A Purely Japanese Outing in London

I have recently visited a number of Japan-related sights and places in London, UK, and I thought I would share on this blog my itinerary and highlights. I apologise in advance for my sparse and inadequate photos, but I hope the post is still informative and interesting. 🎌

My first stop was the Japan Centre at 35 Panton Street, close to Leicester Square. I just love this place for all things Japanese. The shop offers not only a variety of Japanese food for sale, but also some gifts and souvenirs, including Japanese books, magazines and postcards. There is also a café inside where one can indulge in all kinds of Japanese food, from rice and ramen to matcha ice-cream. Another much bigger Japan Centre is located at the Westfield shopping centre in London and that shop is called Ichiba (市場), meaning “market” in Japanese. It also has a restaurant-café inside and plenty of Japanese merchandise. 🥢

The Japanese edition of the The Little Prince by Saint-Exupéry which I bought at Foyles

My second stop was the Japanese language section at one of favourite bookshops in London – Foyles, located at 107 Charing Cross Road (flagship store). After JP Books closed in the same area some years ago, this shop became the place to go for all bookish things related to Japan. The Foyles’s Japanese section has a wide selection of Japanese study guides and textbooks, manga, stationery and also popular books translated to Japanese, including Harry Potter. I once saw there an amazing Japanese edition of Akira Yoshimura’s Shipwrecks and I still regret I did not buy it. However, the biggest drawback is that books from Japan in this store are quite expensive. 📕

Next, I ventured further to Japan House, located at 101-111 Kensington High Street, London. This place is described as the one which “aims to nurture a deeper understanding and appreciation of Japan in the international community”. Its two other hubs are located in Los Angeles, US and Sao Paulo, Brazil. The Japan House in London has an exhibition place, a library, a place to buy quirky merchandise from Japan, and a café where you can buy a hojicha latte (a latte made from Japanese roasted green tea) and sencha tea to take away, among other drinks and foodstuffs. Previously, the place hosted such exhibitions as “The Art of Naoki Urasawa” and “Anno’s Journey: The World of Anno Mitsumasa”. Naoki Urasawa is a famous manga artist known for a hugely popular manga Pluto, inspired by the work of the manga legend Tezuka Osamu, as well as his manga series Master Keaton and Billy Bat. Anno Mitsumas was a famous Japanese illustrator and children‘s books author. He was primarily known for his Anno’s world series of books for children, which contained a lot of detailed illustrations inspiring children to be inquisitive and be interested in different cultures, countries and history. On the second floor of Japan House there is a Japanese restaurant AKIRA where you can order bento lunch boxes to take away, Special Wagyu beef noodle for lunch or a five course menu for dinner which includes a selection of sushi and assorted sashimi, among other dishes. 🏮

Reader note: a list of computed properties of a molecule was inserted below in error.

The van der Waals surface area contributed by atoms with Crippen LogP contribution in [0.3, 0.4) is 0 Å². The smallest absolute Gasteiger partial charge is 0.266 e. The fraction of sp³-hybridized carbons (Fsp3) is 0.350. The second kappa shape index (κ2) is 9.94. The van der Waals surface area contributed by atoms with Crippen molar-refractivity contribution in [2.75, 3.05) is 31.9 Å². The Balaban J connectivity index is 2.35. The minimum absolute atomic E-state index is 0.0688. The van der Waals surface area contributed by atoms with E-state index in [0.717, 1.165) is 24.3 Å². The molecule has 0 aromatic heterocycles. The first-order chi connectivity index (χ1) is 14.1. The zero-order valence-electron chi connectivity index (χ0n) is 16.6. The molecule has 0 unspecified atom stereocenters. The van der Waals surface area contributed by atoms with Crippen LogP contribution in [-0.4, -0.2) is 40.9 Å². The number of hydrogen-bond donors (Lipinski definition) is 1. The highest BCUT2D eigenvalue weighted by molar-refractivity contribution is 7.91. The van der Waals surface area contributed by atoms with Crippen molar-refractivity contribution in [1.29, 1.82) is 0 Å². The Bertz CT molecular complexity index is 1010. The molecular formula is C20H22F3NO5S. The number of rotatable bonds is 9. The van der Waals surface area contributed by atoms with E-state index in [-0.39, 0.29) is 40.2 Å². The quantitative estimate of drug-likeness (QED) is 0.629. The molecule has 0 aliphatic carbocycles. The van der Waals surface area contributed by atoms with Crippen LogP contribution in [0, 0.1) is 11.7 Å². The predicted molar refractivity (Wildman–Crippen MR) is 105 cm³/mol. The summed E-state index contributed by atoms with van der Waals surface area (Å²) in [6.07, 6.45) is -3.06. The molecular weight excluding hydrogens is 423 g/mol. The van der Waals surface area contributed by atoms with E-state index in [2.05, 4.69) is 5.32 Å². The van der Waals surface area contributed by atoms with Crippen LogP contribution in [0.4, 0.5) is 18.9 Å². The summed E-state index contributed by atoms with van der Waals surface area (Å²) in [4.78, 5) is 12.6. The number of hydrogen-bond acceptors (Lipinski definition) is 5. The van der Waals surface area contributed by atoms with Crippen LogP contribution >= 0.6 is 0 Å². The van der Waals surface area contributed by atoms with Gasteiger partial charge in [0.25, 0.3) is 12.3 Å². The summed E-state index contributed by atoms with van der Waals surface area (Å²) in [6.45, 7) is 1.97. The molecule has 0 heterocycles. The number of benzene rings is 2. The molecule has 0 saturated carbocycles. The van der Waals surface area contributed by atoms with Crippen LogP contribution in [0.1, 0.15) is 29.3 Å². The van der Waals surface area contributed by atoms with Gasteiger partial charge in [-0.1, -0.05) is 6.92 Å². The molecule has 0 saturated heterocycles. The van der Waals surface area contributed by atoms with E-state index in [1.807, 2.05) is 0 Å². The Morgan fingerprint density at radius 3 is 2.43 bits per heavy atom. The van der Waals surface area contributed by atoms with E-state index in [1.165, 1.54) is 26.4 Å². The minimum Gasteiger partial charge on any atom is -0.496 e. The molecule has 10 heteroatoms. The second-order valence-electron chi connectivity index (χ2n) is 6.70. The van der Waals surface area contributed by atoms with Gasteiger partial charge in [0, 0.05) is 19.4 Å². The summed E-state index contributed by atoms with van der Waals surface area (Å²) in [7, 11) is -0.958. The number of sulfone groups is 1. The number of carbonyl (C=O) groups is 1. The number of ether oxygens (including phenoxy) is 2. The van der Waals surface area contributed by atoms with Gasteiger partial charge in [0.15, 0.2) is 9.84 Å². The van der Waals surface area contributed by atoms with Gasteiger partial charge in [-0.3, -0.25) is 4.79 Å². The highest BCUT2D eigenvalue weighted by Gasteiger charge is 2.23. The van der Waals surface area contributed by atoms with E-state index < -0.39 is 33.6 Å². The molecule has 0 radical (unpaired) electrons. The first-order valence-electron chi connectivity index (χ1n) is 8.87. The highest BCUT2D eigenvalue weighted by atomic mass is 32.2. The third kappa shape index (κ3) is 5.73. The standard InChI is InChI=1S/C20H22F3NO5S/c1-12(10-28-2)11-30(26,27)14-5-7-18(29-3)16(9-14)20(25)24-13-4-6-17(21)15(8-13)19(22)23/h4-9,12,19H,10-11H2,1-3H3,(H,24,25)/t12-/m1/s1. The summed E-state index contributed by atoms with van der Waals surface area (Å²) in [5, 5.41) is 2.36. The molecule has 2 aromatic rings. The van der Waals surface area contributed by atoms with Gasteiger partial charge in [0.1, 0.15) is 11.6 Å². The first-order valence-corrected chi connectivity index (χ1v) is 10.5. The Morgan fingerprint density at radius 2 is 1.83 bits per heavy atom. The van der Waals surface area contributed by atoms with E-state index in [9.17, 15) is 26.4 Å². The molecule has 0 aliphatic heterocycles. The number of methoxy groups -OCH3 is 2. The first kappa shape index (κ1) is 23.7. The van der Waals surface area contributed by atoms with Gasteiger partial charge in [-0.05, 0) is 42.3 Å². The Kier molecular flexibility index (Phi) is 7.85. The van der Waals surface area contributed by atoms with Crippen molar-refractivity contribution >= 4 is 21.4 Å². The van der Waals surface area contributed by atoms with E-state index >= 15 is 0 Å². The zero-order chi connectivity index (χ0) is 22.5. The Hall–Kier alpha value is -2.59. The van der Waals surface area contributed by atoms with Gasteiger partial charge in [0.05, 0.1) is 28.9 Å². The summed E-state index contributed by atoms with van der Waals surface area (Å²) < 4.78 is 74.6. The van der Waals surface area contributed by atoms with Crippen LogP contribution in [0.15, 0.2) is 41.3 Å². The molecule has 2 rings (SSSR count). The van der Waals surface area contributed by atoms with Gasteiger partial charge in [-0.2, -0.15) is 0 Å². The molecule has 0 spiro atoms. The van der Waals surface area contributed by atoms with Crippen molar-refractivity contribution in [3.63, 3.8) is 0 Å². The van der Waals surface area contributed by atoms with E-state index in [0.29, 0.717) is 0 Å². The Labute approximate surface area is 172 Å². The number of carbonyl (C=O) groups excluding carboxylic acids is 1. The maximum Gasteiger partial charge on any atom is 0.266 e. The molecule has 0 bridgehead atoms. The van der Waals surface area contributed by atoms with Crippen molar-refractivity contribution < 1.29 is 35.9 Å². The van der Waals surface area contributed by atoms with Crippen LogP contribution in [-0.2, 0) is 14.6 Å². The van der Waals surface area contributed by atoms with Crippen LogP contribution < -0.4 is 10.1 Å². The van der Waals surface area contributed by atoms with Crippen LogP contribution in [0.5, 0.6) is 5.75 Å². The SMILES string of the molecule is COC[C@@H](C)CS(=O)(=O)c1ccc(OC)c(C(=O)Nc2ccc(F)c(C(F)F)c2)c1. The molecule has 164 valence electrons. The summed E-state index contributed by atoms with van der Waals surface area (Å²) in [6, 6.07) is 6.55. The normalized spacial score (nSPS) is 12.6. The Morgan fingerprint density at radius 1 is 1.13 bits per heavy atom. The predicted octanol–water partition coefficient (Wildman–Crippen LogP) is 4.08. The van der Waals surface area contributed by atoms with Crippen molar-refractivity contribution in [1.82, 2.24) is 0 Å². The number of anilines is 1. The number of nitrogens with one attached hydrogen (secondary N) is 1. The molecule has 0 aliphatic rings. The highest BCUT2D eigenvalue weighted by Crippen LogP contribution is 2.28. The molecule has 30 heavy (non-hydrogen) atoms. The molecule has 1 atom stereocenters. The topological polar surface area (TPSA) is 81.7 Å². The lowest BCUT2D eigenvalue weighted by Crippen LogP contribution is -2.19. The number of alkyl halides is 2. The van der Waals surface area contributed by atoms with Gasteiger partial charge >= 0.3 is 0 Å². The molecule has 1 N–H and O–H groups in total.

Tombo Cafe front sign

Next, I stopped at a small Japanese garden in Holland Park – the Kyoto Garden, which was “constructed [by the Kyoto Chamber of Commerce and Industry ] as part of the Japan Festival 1991 on the occasion of the centenary of the Japan Society in Britain”. This lovely place has plenty of Japanese vegetation, a lake, tiered waterfalls and traditional stone lanterns toro. ⛲ Finally, I finished my trip with a visit to Japanese café Tombo (meaning “dragonfly” in Japanese) located at 29 Thurloe Place, South Kensington. It was opened in 2009 and now have three premises in different locations. The food and drink on offer include noodles, sushi, donburi and green tea, as well as a wide range of delicious desserts from sakura baked cheesecake to matcha gateau. 🧁

Although I did not manage to visit it this time, I also recommend Japanese family-run restaurant Abeno in London, located at 47 Museum Street. It is a rather small, but cosy and welcoming place that specialises in the authentic Osaka-style Okonomi-yaki cuisine. Okonomi-yaki (おこのみやき) is a delicious Japanese savoury pancake dish that may include a variety of different ingredients, and Abeno’s menu offers Tofu-mix, bacon and cheese or pork okonomi-yaki, as well as other varieties. The restaurant’s location close to the British Museum and London Review Bookshop makes it an ideal resting place after a bookish and cultural trip to the city. 🗾

11 thoughts on “A Purely Japanese Outing in London

  1. A lovely serenade to these themed locations, Diana. My eye was drawn to the komaruya uchiwa you pictured as I have childhood memories of these, probably from my time in Hong Kong (even though I associate the island with folding fans, often with lacquered finishes). This one from your photo looks concave, which seems a much more effective way of cooling oneself than one with a flat surface.

    Liked by 1 person

  2. Great inspiration! I am a frequent visitor to Japanese restaurants, but haven’t visited the other places you mention. Since I an intrigued by Japanese culture, I really ought to! Most of all, I wish to go to Japan. 🙂

    Liked by 1 person

  3. Wow, this was just way too cool because I know of Japan Centre because they are a listing on my site. Although the cool thing is to read somebody’s first hand experience with that business and many more. What an extensive post!

    Liked by 1 person

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